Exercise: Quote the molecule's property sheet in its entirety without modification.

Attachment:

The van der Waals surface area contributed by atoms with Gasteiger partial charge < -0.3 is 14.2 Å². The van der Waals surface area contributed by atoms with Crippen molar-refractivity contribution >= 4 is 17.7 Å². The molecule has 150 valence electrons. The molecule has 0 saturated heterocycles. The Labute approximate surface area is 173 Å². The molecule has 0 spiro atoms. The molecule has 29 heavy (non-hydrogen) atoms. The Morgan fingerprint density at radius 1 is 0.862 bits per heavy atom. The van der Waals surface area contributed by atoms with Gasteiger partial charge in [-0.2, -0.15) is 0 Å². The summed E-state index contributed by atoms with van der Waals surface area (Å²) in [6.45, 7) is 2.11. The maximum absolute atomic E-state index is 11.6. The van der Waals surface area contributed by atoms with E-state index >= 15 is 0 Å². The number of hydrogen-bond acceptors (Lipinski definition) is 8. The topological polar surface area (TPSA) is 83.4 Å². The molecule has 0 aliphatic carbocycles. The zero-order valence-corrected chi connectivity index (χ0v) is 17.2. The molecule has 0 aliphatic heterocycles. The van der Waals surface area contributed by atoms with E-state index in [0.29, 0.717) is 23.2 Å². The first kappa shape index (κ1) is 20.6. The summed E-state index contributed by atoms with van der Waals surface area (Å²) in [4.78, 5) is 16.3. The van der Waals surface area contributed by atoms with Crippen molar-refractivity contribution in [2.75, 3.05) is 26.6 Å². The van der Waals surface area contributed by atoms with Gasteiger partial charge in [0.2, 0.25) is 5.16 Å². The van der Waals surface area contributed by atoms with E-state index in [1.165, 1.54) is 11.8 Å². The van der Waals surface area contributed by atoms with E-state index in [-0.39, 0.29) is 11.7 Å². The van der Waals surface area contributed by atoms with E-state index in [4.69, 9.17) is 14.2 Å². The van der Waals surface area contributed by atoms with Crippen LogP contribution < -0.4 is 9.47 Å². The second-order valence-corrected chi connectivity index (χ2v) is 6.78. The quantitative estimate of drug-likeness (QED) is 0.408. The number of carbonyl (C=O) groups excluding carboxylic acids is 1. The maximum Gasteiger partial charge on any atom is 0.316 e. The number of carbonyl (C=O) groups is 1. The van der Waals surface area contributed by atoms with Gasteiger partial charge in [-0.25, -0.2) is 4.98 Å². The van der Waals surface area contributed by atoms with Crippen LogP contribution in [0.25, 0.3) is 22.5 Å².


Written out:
The van der Waals surface area contributed by atoms with Gasteiger partial charge < -0.3 is 14.2 Å². The van der Waals surface area contributed by atoms with Crippen molar-refractivity contribution >= 4 is 17.7 Å². The molecule has 150 valence electrons. The molecule has 0 saturated heterocycles. The Labute approximate surface area is 173 Å². The molecule has 0 spiro atoms. The molecule has 29 heavy (non-hydrogen) atoms. The Morgan fingerprint density at radius 1 is 0.862 bits per heavy atom. The van der Waals surface area contributed by atoms with Gasteiger partial charge in [-0.2, -0.15) is 0 Å². The summed E-state index contributed by atoms with van der Waals surface area (Å²) in [6.45, 7) is 2.11. The maximum absolute atomic E-state index is 11.6. The van der Waals surface area contributed by atoms with E-state index >= 15 is 0 Å². The number of hydrogen-bond acceptors (Lipinski definition) is 8. The topological polar surface area (TPSA) is 83.4 Å². The molecule has 0 aliphatic carbocycles. The zero-order valence-corrected chi connectivity index (χ0v) is 17.2. The molecule has 0 aliphatic heterocycles. The van der Waals surface area contributed by atoms with E-state index in [0.29, 0.717) is 23.2 Å². The first kappa shape index (κ1) is 20.6. The summed E-state index contributed by atoms with van der Waals surface area (Å²) in [4.78, 5) is 16.3. The van der Waals surface area contributed by atoms with Crippen molar-refractivity contribution in [2.75, 3.05) is 26.6 Å². The van der Waals surface area contributed by atoms with Gasteiger partial charge in [0.2, 0.25) is 5.16 Å². The van der Waals surface area contributed by atoms with E-state index in [1.165, 1.54) is 11.8 Å². The van der Waals surface area contributed by atoms with E-state index in [-0.39, 0.29) is 11.7 Å². The van der Waals surface area contributed by atoms with E-state index in [4.69, 9.17) is 14.2 Å². The van der Waals surface area contributed by atoms with Crippen LogP contribution < -0.4 is 9.47 Å². The second-order valence-corrected chi connectivity index (χ2v) is 6.78. The quantitative estimate of drug-likeness (QED) is 0.408. The number of carbonyl (C=O) groups excluding carboxylic acids is 1. The maximum Gasteiger partial charge on any atom is 0.316 e. The number of carbonyl (C=O) groups is 1. The van der Waals surface area contributed by atoms with Gasteiger partial charge in [-0.25, -0.2) is 4.98 Å². The van der Waals surface area contributed by atoms with Crippen LogP contribution in [0.25, 0.3) is 22.5 Å².